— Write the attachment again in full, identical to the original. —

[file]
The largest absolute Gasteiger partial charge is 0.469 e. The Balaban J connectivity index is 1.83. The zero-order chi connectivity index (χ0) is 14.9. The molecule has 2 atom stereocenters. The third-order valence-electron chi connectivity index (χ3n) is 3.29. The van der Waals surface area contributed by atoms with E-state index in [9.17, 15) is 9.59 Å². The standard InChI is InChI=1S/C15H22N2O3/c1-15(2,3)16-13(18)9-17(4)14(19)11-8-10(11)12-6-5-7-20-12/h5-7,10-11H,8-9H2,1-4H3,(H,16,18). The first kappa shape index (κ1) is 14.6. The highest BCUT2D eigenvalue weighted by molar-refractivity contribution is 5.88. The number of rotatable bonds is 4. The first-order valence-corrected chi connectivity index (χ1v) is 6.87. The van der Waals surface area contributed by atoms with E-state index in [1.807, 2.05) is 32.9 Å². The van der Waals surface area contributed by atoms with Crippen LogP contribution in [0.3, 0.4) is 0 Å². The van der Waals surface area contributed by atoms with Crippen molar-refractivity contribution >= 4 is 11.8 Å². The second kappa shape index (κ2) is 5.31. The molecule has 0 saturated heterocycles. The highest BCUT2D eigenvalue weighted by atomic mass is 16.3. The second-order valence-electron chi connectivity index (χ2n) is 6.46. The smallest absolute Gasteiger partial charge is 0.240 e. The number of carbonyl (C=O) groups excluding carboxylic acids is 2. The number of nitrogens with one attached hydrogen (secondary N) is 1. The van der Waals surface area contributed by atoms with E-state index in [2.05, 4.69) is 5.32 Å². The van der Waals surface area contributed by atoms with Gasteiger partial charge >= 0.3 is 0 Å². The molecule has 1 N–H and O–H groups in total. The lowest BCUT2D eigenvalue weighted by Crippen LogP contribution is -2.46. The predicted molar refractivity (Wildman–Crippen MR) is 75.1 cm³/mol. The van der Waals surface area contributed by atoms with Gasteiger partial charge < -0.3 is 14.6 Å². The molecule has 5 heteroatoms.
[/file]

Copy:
The largest absolute Gasteiger partial charge is 0.469 e. The Balaban J connectivity index is 1.83. The zero-order chi connectivity index (χ0) is 14.9. The molecule has 2 atom stereocenters. The third-order valence-electron chi connectivity index (χ3n) is 3.29. The van der Waals surface area contributed by atoms with E-state index in [9.17, 15) is 9.59 Å². The standard InChI is InChI=1S/C15H22N2O3/c1-15(2,3)16-13(18)9-17(4)14(19)11-8-10(11)12-6-5-7-20-12/h5-7,10-11H,8-9H2,1-4H3,(H,16,18). The first kappa shape index (κ1) is 14.6. The highest BCUT2D eigenvalue weighted by molar-refractivity contribution is 5.88. The number of rotatable bonds is 4. The first-order valence-corrected chi connectivity index (χ1v) is 6.87. The van der Waals surface area contributed by atoms with E-state index in [1.807, 2.05) is 32.9 Å². The van der Waals surface area contributed by atoms with Crippen LogP contribution in [0.3, 0.4) is 0 Å². The van der Waals surface area contributed by atoms with Crippen molar-refractivity contribution >= 4 is 11.8 Å². The second kappa shape index (κ2) is 5.31. The molecule has 0 saturated heterocycles. The highest BCUT2D eigenvalue weighted by atomic mass is 16.3. The second-order valence-electron chi connectivity index (χ2n) is 6.46. The smallest absolute Gasteiger partial charge is 0.240 e. The number of carbonyl (C=O) groups excluding carboxylic acids is 2. The number of nitrogens with one attached hydrogen (secondary N) is 1. The van der Waals surface area contributed by atoms with E-state index in [2.05, 4.69) is 5.32 Å². The van der Waals surface area contributed by atoms with Gasteiger partial charge >= 0.3 is 0 Å². The molecule has 1 N–H and O–H groups in total. The lowest BCUT2D eigenvalue weighted by Crippen LogP contribution is -2.46. The predicted molar refractivity (Wildman–Crippen MR) is 75.1 cm³/mol. The van der Waals surface area contributed by atoms with Gasteiger partial charge < -0.3 is 14.6 Å². The molecule has 5 heteroatoms.